…Improvements proposed under the Master Plan preferred alternative include new laboratory construction, existing building renovation, parking expansion, and infrastructure upgrades. Under the Master Plan preferred alternative, the new laboratory building would contain approximately 350,000 to 450,000 gross square feet and would be constructed on an existing surface parking lot located in the eastern portion of the Roybal Campus. In addition to a new laboratory, a new approximately 1,600 space parking deck would be constructed just south of the new laboratory building. Construction of the new parking deck, along with the new laboratory and supporting infrastructure would eliminate an existing surface parking lot and result in a net increase of approximately 1,200 parking spaces at the Roybal Campus. HHS/CDC anticipates that the construction of the new parking deck would increase the campus parking cap from 3,300 to approximately 4,500 spaces. The employee population at the Roybal Campus is projected to increase by approximately 1,485 new occupants under the Master Plan preferred alternative in 2025.The 45-day review period will end on Monday, March 3, 2014. Written comments to be accepted and addressed in the FEIS must be postmarked on or before Monday, March 3, 2014. Please submit comments identified by Docket No. CDC-2012-0013, by any of the following methods:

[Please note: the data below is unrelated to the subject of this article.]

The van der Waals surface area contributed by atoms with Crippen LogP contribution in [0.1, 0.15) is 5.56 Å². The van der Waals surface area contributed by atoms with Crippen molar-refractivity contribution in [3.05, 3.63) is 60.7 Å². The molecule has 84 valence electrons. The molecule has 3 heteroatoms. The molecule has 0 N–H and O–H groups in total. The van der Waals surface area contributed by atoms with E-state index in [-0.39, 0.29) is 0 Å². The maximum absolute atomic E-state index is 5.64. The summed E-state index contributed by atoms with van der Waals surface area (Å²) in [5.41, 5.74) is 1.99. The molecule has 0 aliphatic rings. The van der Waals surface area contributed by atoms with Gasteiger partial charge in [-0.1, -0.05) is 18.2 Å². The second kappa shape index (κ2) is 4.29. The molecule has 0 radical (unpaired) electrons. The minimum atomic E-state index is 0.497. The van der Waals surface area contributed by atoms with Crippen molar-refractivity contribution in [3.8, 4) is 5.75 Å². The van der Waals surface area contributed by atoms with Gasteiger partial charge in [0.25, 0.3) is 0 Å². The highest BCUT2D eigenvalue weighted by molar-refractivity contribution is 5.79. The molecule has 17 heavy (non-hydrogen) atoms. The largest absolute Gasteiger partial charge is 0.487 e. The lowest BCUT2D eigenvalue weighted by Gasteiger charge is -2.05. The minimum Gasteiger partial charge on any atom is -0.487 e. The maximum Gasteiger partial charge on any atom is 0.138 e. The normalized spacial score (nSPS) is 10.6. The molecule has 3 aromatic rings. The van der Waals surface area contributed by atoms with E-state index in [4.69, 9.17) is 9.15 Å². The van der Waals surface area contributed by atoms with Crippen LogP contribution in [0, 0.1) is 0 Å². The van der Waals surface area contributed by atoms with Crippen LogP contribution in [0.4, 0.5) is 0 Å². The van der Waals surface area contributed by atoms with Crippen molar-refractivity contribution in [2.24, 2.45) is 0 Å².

•Federal eRulemaking Portal: http://www.regulations.gov. Follow the instructions for submitting comments, identified by Docket No. CDC-2012-0013.

•Mail: George F. Chandler, Senior Advisor, Centers for Disease Control and Prevention, 1600 Clifton Road, N.E., Mailstop A-22, Atlanta, Georgia 30333

CDC 2025 Master Plan Letter

CDC 2025 Impact Statement

Citihood Survey

Victoria Estates Cityhood Survey